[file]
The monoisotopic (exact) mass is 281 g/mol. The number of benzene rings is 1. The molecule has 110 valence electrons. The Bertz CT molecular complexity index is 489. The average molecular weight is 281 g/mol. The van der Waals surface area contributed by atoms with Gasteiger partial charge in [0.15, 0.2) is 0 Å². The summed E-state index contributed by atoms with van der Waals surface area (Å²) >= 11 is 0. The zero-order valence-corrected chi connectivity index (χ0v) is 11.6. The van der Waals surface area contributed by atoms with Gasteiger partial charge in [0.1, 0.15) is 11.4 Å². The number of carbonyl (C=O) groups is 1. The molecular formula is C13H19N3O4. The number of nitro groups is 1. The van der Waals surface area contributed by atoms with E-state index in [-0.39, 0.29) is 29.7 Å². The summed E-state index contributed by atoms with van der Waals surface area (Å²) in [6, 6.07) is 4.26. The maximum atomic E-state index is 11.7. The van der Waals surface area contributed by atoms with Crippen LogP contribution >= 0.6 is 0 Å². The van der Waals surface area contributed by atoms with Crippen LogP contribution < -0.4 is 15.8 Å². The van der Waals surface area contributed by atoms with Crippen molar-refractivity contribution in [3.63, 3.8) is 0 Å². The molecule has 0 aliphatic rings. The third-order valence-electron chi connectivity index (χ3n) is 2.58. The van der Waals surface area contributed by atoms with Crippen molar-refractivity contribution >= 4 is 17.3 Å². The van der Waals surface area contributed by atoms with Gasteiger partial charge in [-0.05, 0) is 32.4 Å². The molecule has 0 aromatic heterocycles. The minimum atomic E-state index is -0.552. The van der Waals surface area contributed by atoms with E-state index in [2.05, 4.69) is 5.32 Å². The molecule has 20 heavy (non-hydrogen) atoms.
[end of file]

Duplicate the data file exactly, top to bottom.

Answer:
The monoisotopic (exact) mass is 281 g/mol. The number of benzene rings is 1. The molecule has 110 valence electrons. The Bertz CT molecular complexity index is 489. The average molecular weight is 281 g/mol. The van der Waals surface area contributed by atoms with Gasteiger partial charge in [0.15, 0.2) is 0 Å². The summed E-state index contributed by atoms with van der Waals surface area (Å²) >= 11 is 0. The zero-order valence-corrected chi connectivity index (χ0v) is 11.6. The van der Waals surface area contributed by atoms with Gasteiger partial charge in [0.1, 0.15) is 11.4 Å². The number of carbonyl (C=O) groups is 1. The molecular formula is C13H19N3O4. The number of nitro groups is 1. The van der Waals surface area contributed by atoms with E-state index in [-0.39, 0.29) is 29.7 Å². The summed E-state index contributed by atoms with van der Waals surface area (Å²) in [6, 6.07) is 4.26. The maximum atomic E-state index is 11.7. The van der Waals surface area contributed by atoms with Crippen LogP contribution >= 0.6 is 0 Å². The van der Waals surface area contributed by atoms with Crippen LogP contribution < -0.4 is 15.8 Å². The van der Waals surface area contributed by atoms with Crippen molar-refractivity contribution in [3.63, 3.8) is 0 Å². The molecule has 0 aliphatic rings. The third-order valence-electron chi connectivity index (χ3n) is 2.58. The van der Waals surface area contributed by atoms with Crippen molar-refractivity contribution >= 4 is 17.3 Å². The van der Waals surface area contributed by atoms with Gasteiger partial charge in [-0.05, 0) is 32.4 Å². The molecule has 0 aromatic heterocycles. The minimum atomic E-state index is -0.552. The van der Waals surface area contributed by atoms with E-state index in [2.05, 4.69) is 5.32 Å². The molecule has 20 heavy (non-hydrogen) atoms.